Interesting facts about ginger including its history and the many health benefits of eating ginger as a garnish in cooking.
What is Ginger?
Ginger is the common name for Zingiber officinale, which was originaly cultivated in China and now equally spread around the world.
Ginger is a herb but is often known as a spice, with a strong distinct flavor that can increase the production of saliva. The part that is used as spice on the plant itself is the rhizomes or ginger root. This ginger root is traditionally used with sweet foods in Western cuisine being included in popular recipes such as ginger ale, ginger snaps, gingerbread, ginger biscuits and ginger cake. It is also used in many countries as a medicinal ingredient which many believe in. Some say it can help cure diabetes, head aches, colds, fatigue, nausea and the flu when used in tea or food.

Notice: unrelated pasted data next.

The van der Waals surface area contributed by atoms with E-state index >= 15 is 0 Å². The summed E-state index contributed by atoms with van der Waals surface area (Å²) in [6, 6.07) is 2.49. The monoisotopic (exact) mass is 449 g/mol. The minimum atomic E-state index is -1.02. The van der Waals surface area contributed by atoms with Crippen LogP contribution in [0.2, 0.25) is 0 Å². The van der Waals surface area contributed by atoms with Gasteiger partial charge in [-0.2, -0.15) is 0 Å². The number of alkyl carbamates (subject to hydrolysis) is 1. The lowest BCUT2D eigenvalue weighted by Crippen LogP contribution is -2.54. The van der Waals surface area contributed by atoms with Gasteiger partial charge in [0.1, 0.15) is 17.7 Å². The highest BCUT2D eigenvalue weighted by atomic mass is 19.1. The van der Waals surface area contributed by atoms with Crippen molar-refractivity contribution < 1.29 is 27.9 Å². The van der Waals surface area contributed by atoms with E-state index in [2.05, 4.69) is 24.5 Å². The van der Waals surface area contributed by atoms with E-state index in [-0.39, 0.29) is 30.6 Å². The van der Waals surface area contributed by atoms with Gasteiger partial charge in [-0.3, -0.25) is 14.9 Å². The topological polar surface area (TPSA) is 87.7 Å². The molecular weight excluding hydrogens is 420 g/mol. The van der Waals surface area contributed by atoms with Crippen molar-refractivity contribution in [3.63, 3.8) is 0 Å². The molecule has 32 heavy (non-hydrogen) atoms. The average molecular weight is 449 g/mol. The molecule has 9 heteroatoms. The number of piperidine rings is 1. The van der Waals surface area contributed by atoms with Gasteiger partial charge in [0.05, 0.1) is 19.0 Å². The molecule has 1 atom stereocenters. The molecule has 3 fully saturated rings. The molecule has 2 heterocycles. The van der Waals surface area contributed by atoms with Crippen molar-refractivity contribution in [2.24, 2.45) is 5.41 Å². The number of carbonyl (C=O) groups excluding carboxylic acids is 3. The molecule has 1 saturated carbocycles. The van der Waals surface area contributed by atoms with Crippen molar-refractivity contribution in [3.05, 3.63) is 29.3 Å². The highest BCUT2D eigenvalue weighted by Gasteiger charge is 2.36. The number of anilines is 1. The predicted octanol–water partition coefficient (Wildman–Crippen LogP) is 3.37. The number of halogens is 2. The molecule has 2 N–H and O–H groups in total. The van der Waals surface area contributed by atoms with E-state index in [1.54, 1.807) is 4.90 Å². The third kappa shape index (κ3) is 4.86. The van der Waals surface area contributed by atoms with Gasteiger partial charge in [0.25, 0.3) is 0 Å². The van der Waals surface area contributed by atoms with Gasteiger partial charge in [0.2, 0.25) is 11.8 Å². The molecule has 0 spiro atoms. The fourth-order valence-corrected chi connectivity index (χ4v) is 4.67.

Is Ginger Good for You?
For over 2 thousand years Chinese medicine has recommended the use of ginger to help cure and prevent several health problems. It is known to promote energy circulation in the body while positively increasing the body’s metabolic rate.
Here is a list of medicinal properties ginger has been known to have throughout history.
antiemetic/antinausea anticlotting agent antispasmodic antifungal, antiinflammatory antiseptic antibacterial antiviral antitussive analgesic circulatory stimulant carminative expectorant hypotensive increases blood flow promotes sweating relaxes peripheral blood vessels
Ginger is good for your health and has been said by some to be a plant directly from the Garden of Eden. It is also said that consuming Ginger before taking a plane flight can prevent motion sickness. It can make good tea, or you can use it as a spicy addition to almost any recipe.
History of Ginger